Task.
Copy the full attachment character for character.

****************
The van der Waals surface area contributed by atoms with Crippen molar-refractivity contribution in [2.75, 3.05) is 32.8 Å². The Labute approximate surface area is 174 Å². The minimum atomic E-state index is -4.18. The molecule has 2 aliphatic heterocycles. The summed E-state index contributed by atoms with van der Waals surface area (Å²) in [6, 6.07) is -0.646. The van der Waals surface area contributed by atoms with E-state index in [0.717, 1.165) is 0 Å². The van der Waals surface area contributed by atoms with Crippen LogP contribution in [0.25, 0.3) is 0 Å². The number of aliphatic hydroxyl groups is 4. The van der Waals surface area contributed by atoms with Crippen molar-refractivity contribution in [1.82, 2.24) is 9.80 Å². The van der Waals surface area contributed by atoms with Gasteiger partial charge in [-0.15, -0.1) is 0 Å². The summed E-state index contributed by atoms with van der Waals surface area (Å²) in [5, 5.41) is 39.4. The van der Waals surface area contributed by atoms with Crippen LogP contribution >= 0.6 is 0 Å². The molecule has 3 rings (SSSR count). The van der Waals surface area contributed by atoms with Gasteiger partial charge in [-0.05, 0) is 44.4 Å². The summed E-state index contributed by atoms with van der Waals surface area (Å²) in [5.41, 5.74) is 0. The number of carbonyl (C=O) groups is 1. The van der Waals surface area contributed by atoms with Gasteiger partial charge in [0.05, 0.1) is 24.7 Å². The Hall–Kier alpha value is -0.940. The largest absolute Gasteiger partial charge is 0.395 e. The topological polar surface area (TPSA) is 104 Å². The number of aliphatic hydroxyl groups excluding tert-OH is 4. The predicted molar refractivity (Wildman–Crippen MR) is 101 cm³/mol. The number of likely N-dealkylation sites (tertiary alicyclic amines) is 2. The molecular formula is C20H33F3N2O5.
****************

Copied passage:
The van der Waals surface area contributed by atoms with Crippen molar-refractivity contribution in [2.75, 3.05) is 32.8 Å². The Labute approximate surface area is 174 Å². The minimum atomic E-state index is -4.18. The molecule has 2 aliphatic heterocycles. The summed E-state index contributed by atoms with van der Waals surface area (Å²) in [6, 6.07) is -0.646. The van der Waals surface area contributed by atoms with E-state index in [0.717, 1.165) is 0 Å². The van der Waals surface area contributed by atoms with Crippen LogP contribution in [0.25, 0.3) is 0 Å². The number of aliphatic hydroxyl groups is 4. The van der Waals surface area contributed by atoms with Crippen molar-refractivity contribution in [1.82, 2.24) is 9.80 Å². The van der Waals surface area contributed by atoms with Gasteiger partial charge in [-0.15, -0.1) is 0 Å². The summed E-state index contributed by atoms with van der Waals surface area (Å²) in [5, 5.41) is 39.4. The van der Waals surface area contributed by atoms with Crippen LogP contribution >= 0.6 is 0 Å². The molecule has 3 rings (SSSR count). The van der Waals surface area contributed by atoms with Gasteiger partial charge in [-0.05, 0) is 44.4 Å². The summed E-state index contributed by atoms with van der Waals surface area (Å²) in [5.41, 5.74) is 0. The number of carbonyl (C=O) groups is 1. The van der Waals surface area contributed by atoms with Gasteiger partial charge in [0.05, 0.1) is 24.7 Å². The Hall–Kier alpha value is -0.940. The largest absolute Gasteiger partial charge is 0.395 e. The topological polar surface area (TPSA) is 104 Å². The number of aliphatic hydroxyl groups excluding tert-OH is 4. The predicted molar refractivity (Wildman–Crippen MR) is 101 cm³/mol. The number of likely N-dealkylation sites (tertiary alicyclic amines) is 2. The molecular formula is C20H33F3N2O5.